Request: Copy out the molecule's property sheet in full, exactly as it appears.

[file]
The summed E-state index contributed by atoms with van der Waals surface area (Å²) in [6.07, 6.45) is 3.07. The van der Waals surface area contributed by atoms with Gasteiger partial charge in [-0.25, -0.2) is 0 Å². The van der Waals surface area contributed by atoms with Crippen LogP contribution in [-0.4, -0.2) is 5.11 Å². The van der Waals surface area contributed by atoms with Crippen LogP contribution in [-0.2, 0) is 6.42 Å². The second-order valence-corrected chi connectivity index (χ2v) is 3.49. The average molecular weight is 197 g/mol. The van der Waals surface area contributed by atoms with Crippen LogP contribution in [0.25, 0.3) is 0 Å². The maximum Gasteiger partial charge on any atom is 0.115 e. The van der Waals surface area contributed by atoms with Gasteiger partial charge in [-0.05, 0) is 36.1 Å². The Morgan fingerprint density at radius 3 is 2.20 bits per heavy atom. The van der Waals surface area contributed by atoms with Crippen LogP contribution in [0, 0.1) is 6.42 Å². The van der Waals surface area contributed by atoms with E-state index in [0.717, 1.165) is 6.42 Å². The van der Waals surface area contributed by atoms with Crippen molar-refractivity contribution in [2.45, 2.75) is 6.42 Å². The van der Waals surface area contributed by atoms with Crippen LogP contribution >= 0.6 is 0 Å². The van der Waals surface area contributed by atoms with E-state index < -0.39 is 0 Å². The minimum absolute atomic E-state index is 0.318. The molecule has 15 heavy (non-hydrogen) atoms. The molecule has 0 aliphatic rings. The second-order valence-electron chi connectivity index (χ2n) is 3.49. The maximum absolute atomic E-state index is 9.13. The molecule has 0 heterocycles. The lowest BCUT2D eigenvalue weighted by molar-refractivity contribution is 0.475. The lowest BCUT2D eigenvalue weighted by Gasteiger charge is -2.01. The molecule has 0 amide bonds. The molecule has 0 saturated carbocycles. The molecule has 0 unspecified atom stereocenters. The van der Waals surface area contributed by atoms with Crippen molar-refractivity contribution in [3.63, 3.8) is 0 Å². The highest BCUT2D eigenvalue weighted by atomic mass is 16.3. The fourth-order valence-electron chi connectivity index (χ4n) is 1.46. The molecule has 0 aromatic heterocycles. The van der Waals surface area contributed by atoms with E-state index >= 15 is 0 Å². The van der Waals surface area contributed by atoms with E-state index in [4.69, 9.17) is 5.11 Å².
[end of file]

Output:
The summed E-state index contributed by atoms with van der Waals surface area (Å²) in [6.07, 6.45) is 3.07. The van der Waals surface area contributed by atoms with Gasteiger partial charge in [-0.25, -0.2) is 0 Å². The van der Waals surface area contributed by atoms with Crippen LogP contribution in [-0.4, -0.2) is 5.11 Å². The van der Waals surface area contributed by atoms with Crippen LogP contribution in [-0.2, 0) is 6.42 Å². The second-order valence-corrected chi connectivity index (χ2v) is 3.49. The average molecular weight is 197 g/mol. The van der Waals surface area contributed by atoms with Crippen LogP contribution in [0.25, 0.3) is 0 Å². The maximum Gasteiger partial charge on any atom is 0.115 e. The van der Waals surface area contributed by atoms with Gasteiger partial charge in [-0.05, 0) is 36.1 Å². The Morgan fingerprint density at radius 3 is 2.20 bits per heavy atom. The van der Waals surface area contributed by atoms with Crippen LogP contribution in [0, 0.1) is 6.42 Å². The van der Waals surface area contributed by atoms with E-state index in [0.717, 1.165) is 6.42 Å². The van der Waals surface area contributed by atoms with Crippen molar-refractivity contribution in [2.45, 2.75) is 6.42 Å². The van der Waals surface area contributed by atoms with Crippen LogP contribution >= 0.6 is 0 Å². The van der Waals surface area contributed by atoms with E-state index < -0.39 is 0 Å². The minimum absolute atomic E-state index is 0.318. The molecule has 15 heavy (non-hydrogen) atoms. The molecule has 0 aliphatic rings. The second-order valence-electron chi connectivity index (χ2n) is 3.49. The maximum absolute atomic E-state index is 9.13. The molecule has 0 heterocycles. The lowest BCUT2D eigenvalue weighted by molar-refractivity contribution is 0.475. The lowest BCUT2D eigenvalue weighted by Gasteiger charge is -2.01. The molecule has 0 amide bonds. The molecule has 0 saturated carbocycles. The molecule has 0 unspecified atom stereocenters. The van der Waals surface area contributed by atoms with Crippen molar-refractivity contribution in [3.63, 3.8) is 0 Å². The highest BCUT2D eigenvalue weighted by atomic mass is 16.3. The fourth-order valence-electron chi connectivity index (χ4n) is 1.46. The molecule has 0 aromatic heterocycles. The van der Waals surface area contributed by atoms with E-state index >= 15 is 0 Å². The van der Waals surface area contributed by atoms with E-state index in [4.69, 9.17) is 5.11 Å².